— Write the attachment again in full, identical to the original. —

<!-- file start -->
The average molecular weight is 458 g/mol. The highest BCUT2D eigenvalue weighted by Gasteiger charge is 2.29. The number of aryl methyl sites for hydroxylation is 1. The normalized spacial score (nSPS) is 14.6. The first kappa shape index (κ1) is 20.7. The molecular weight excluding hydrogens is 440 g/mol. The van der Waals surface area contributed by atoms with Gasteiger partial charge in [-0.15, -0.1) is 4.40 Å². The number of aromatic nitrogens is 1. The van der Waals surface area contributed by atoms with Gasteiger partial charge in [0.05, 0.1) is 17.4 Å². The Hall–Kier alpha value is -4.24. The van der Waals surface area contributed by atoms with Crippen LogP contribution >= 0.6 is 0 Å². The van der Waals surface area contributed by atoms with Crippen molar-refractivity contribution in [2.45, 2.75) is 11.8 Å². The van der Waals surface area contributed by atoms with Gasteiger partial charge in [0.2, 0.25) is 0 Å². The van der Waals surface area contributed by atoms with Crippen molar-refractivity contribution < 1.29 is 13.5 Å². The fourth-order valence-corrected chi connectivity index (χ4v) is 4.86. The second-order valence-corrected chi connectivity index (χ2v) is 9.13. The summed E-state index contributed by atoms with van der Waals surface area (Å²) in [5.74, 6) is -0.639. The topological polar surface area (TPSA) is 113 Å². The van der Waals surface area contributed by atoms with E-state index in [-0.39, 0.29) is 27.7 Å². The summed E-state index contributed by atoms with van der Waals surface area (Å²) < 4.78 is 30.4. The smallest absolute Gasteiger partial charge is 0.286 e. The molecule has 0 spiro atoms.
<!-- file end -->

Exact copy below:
The average molecular weight is 458 g/mol. The highest BCUT2D eigenvalue weighted by Gasteiger charge is 2.29. The number of aryl methyl sites for hydroxylation is 1. The normalized spacial score (nSPS) is 14.6. The first kappa shape index (κ1) is 20.7. The molecular weight excluding hydrogens is 440 g/mol. The van der Waals surface area contributed by atoms with Gasteiger partial charge in [-0.15, -0.1) is 4.40 Å². The number of aromatic nitrogens is 1. The van der Waals surface area contributed by atoms with Gasteiger partial charge in [0.05, 0.1) is 17.4 Å². The Hall–Kier alpha value is -4.24. The van der Waals surface area contributed by atoms with Crippen LogP contribution >= 0.6 is 0 Å². The van der Waals surface area contributed by atoms with Crippen molar-refractivity contribution in [2.45, 2.75) is 11.8 Å². The van der Waals surface area contributed by atoms with Gasteiger partial charge in [0.2, 0.25) is 0 Å². The van der Waals surface area contributed by atoms with Crippen molar-refractivity contribution < 1.29 is 13.5 Å². The fourth-order valence-corrected chi connectivity index (χ4v) is 4.86. The second-order valence-corrected chi connectivity index (χ2v) is 9.13. The summed E-state index contributed by atoms with van der Waals surface area (Å²) in [5.74, 6) is -0.639. The topological polar surface area (TPSA) is 113 Å². The van der Waals surface area contributed by atoms with E-state index in [-0.39, 0.29) is 27.7 Å². The summed E-state index contributed by atoms with van der Waals surface area (Å²) < 4.78 is 30.4. The smallest absolute Gasteiger partial charge is 0.286 e. The molecule has 0 spiro atoms.